But in a ruling last January, the judge said that “it would be inequitable to rescind the 2010 amendment. … To restore the consideration would essentially require CBS to ‘un-make’ or, in the alternative, pull what has become a very popular television series.”
Litto, represented by attorney Henry Gradstein, then spent months urging the judge to reconsider.
Key to the motion were unearthed documents that show some of the maneuvering that happened after CBS announced in 2008 that it was brining back Hawaii Five-0.
After hiring writers for a pilot episode, the network heard from Michael Plonsker, the attorney for the Freeman camp, who, in reaction to the news, wrote, “We were surprised because we had not yet finalized our deal.”
As discussions continued, Plonsker is said to have returned a $250,000 advance that CBS had tendered. Nevertheless, CBS proceeded with the pilot and cast two of the lead actors. On March 4, 2010, about nine months before the reboot premiered to solid ratings, Plonsker told CBS that if it produced the show it would be committing copyright infringement.
CBS responded by saying it had a right to produce the show under the 1974 agreement. The dispute over CBS’ control over the property seemed primed for a courtroom showdown. And at that very moment, Litto’s own lawyer, Lawrence Kopeikin, wrote to CBS and warned the network that “no agreement regarding a change to the existing terms can be effective without George [Litto]’s consent.”
CBS rejected that position, seeing Litto as a third-party beneficiary, but when it reached a new deal with Freeman — thus saving a potential copyright infringement lawsuit on the eve of the premiere of the Hawaii Five-0 reboot — it extracted assurances that the network would be clear of trouble. CBS wrote, “Of course, CBS will expect the Freeman Trusts to indemnify CBS in connection with any liability that arises from the claims asserted in Mr. Kopeikin’s letter.”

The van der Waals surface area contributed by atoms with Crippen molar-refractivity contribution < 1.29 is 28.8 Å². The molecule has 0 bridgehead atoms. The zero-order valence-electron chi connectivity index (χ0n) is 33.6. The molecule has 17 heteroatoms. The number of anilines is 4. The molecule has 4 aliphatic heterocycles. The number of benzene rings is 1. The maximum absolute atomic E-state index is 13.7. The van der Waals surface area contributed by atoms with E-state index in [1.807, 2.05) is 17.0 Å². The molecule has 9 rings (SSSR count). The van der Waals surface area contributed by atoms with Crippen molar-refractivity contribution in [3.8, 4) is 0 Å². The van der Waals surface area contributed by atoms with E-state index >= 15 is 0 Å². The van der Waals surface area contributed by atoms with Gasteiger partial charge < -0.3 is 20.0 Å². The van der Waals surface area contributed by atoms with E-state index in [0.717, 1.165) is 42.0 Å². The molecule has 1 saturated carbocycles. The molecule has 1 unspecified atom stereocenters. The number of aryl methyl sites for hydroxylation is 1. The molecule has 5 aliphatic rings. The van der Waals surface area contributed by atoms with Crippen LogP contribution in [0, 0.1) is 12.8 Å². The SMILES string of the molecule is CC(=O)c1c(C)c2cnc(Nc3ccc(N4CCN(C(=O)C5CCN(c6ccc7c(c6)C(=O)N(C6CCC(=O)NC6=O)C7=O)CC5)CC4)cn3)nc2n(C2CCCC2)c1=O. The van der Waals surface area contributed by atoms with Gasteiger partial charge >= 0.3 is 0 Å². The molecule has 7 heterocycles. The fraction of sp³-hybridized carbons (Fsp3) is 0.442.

In a motion for reconsideration, Litto argued that this was all evidence that CBS had proceeded with the series with “full knowledge” about Litto’s rights as a partner in the company that was set up with Freeman and had created a “risk-free transaction despite warnings.”
The judge was also told that an attempt to reintroduce CBS as a defendant didn’t threaten cancellation of the series.
“Declaring the 2010 CBS Amendment to be invalid would not require CBS to ‘unmake’ or in the alternative, pull what has become a very popular television series,” said a declaration from Litto’s attorney. “It would only require CBS to adjust the payments to conform to the Existing Hawaii Five-0 Deal by paying considerably less in upfront episodic fees and potentially paying more in backend fees.”
Judge Alarcon has accepted this.
Saying that the new unsealed papers shed more light on the allegations of the complaint, the judge writes that Litto has “clarified its position that CBS knew it always had the right to make the show and entered into negotiations for the sole purpose of improving its financial structure, not over uncertainty as to whether it held the rights.”
CBS had no immediate comment about the ruling.